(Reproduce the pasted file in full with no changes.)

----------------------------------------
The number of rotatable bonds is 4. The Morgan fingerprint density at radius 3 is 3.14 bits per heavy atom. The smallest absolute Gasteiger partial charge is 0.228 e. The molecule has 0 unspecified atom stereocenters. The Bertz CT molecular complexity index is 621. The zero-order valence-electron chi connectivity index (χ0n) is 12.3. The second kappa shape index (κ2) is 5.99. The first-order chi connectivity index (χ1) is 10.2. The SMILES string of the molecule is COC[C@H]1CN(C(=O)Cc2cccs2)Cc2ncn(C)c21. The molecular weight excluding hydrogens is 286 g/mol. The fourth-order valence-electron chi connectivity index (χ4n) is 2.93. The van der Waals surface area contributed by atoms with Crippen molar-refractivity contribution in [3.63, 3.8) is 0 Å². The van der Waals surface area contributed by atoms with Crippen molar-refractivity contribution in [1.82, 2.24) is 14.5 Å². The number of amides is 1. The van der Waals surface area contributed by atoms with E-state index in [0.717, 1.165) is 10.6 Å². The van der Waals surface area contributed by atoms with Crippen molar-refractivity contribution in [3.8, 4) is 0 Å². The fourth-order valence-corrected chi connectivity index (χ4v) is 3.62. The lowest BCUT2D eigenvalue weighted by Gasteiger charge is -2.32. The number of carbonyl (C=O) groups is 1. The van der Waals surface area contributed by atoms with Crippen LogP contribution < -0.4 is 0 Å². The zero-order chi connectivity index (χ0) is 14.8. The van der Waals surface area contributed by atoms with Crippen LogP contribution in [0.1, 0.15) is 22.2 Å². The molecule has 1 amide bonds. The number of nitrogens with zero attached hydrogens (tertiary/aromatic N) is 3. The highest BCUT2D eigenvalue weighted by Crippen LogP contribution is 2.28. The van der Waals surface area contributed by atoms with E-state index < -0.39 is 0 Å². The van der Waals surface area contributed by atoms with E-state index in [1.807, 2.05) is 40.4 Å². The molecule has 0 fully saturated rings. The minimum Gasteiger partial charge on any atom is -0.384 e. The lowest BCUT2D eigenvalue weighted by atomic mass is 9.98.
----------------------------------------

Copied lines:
The number of rotatable bonds is 4. The Morgan fingerprint density at radius 3 is 3.14 bits per heavy atom. The smallest absolute Gasteiger partial charge is 0.228 e. The molecule has 0 unspecified atom stereocenters. The Bertz CT molecular complexity index is 621. The zero-order valence-electron chi connectivity index (χ0n) is 12.3. The second kappa shape index (κ2) is 5.99. The first-order chi connectivity index (χ1) is 10.2. The SMILES string of the molecule is COC[C@H]1CN(C(=O)Cc2cccs2)Cc2ncn(C)c21. The molecular weight excluding hydrogens is 286 g/mol. The fourth-order valence-electron chi connectivity index (χ4n) is 2.93. The van der Waals surface area contributed by atoms with Crippen molar-refractivity contribution in [3.63, 3.8) is 0 Å². The van der Waals surface area contributed by atoms with Crippen molar-refractivity contribution in [1.82, 2.24) is 14.5 Å². The number of amides is 1. The van der Waals surface area contributed by atoms with E-state index in [0.717, 1.165) is 10.6 Å². The van der Waals surface area contributed by atoms with Crippen molar-refractivity contribution in [3.8, 4) is 0 Å². The fourth-order valence-corrected chi connectivity index (χ4v) is 3.62. The lowest BCUT2D eigenvalue weighted by Gasteiger charge is -2.32. The number of carbonyl (C=O) groups is 1. The van der Waals surface area contributed by atoms with Crippen LogP contribution < -0.4 is 0 Å². The zero-order chi connectivity index (χ0) is 14.8. The van der Waals surface area contributed by atoms with Crippen LogP contribution in [0.1, 0.15) is 22.2 Å². The molecule has 1 amide bonds. The number of nitrogens with zero attached hydrogens (tertiary/aromatic N) is 3. The highest BCUT2D eigenvalue weighted by Crippen LogP contribution is 2.28. The van der Waals surface area contributed by atoms with E-state index < -0.39 is 0 Å². The van der Waals surface area contributed by atoms with E-state index in [1.807, 2.05) is 40.4 Å². The molecule has 0 fully saturated rings. The minimum Gasteiger partial charge on any atom is -0.384 e. The lowest BCUT2D eigenvalue weighted by atomic mass is 9.98.